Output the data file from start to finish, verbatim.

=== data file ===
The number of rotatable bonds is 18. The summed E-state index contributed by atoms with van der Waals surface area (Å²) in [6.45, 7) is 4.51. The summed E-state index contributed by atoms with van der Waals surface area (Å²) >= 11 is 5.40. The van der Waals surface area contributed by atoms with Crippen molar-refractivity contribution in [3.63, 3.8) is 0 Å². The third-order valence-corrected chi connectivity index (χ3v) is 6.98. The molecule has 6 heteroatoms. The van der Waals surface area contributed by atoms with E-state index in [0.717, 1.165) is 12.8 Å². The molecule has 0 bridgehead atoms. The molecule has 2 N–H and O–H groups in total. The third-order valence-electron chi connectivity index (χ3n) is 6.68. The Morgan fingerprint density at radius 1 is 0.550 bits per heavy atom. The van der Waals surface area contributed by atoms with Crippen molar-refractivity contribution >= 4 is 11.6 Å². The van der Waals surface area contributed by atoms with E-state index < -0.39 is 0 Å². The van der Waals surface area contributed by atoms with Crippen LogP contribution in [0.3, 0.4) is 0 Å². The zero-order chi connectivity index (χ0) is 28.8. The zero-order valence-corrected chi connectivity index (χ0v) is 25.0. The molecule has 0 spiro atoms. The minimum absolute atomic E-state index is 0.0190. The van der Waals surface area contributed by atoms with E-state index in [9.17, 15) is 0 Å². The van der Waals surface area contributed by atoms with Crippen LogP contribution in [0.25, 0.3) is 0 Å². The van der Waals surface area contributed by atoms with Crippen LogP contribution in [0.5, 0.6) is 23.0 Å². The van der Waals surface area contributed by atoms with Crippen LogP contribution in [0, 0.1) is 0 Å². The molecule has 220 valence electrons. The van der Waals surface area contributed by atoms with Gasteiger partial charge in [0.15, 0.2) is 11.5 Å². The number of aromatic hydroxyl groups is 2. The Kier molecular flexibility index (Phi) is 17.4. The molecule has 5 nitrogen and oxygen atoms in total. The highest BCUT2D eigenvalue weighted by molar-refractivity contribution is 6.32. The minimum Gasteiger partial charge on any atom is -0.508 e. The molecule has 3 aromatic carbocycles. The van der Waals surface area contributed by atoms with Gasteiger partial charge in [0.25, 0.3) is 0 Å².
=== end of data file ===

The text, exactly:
The number of rotatable bonds is 18. The summed E-state index contributed by atoms with van der Waals surface area (Å²) in [6.45, 7) is 4.51. The summed E-state index contributed by atoms with van der Waals surface area (Å²) >= 11 is 5.40. The van der Waals surface area contributed by atoms with Crippen molar-refractivity contribution in [3.63, 3.8) is 0 Å². The third-order valence-corrected chi connectivity index (χ3v) is 6.98. The molecule has 6 heteroatoms. The van der Waals surface area contributed by atoms with E-state index in [0.717, 1.165) is 12.8 Å². The molecule has 0 bridgehead atoms. The molecule has 2 N–H and O–H groups in total. The third-order valence-electron chi connectivity index (χ3n) is 6.68. The Morgan fingerprint density at radius 1 is 0.550 bits per heavy atom. The van der Waals surface area contributed by atoms with Crippen molar-refractivity contribution >= 4 is 11.6 Å². The van der Waals surface area contributed by atoms with E-state index < -0.39 is 0 Å². The van der Waals surface area contributed by atoms with Crippen LogP contribution in [0.3, 0.4) is 0 Å². The zero-order chi connectivity index (χ0) is 28.8. The zero-order valence-corrected chi connectivity index (χ0v) is 25.0. The molecule has 0 spiro atoms. The minimum absolute atomic E-state index is 0.0190. The van der Waals surface area contributed by atoms with E-state index in [9.17, 15) is 0 Å². The van der Waals surface area contributed by atoms with Crippen LogP contribution in [0.25, 0.3) is 0 Å². The van der Waals surface area contributed by atoms with Crippen LogP contribution in [0.5, 0.6) is 23.0 Å². The van der Waals surface area contributed by atoms with Crippen LogP contribution in [0, 0.1) is 0 Å². The molecule has 220 valence electrons. The van der Waals surface area contributed by atoms with Gasteiger partial charge in [0.15, 0.2) is 11.5 Å². The number of aromatic hydroxyl groups is 2. The Kier molecular flexibility index (Phi) is 17.4. The molecule has 5 nitrogen and oxygen atoms in total. The highest BCUT2D eigenvalue weighted by molar-refractivity contribution is 6.32. The minimum Gasteiger partial charge on any atom is -0.508 e. The molecule has 3 aromatic carbocycles. The van der Waals surface area contributed by atoms with Gasteiger partial charge in [0.25, 0.3) is 0 Å².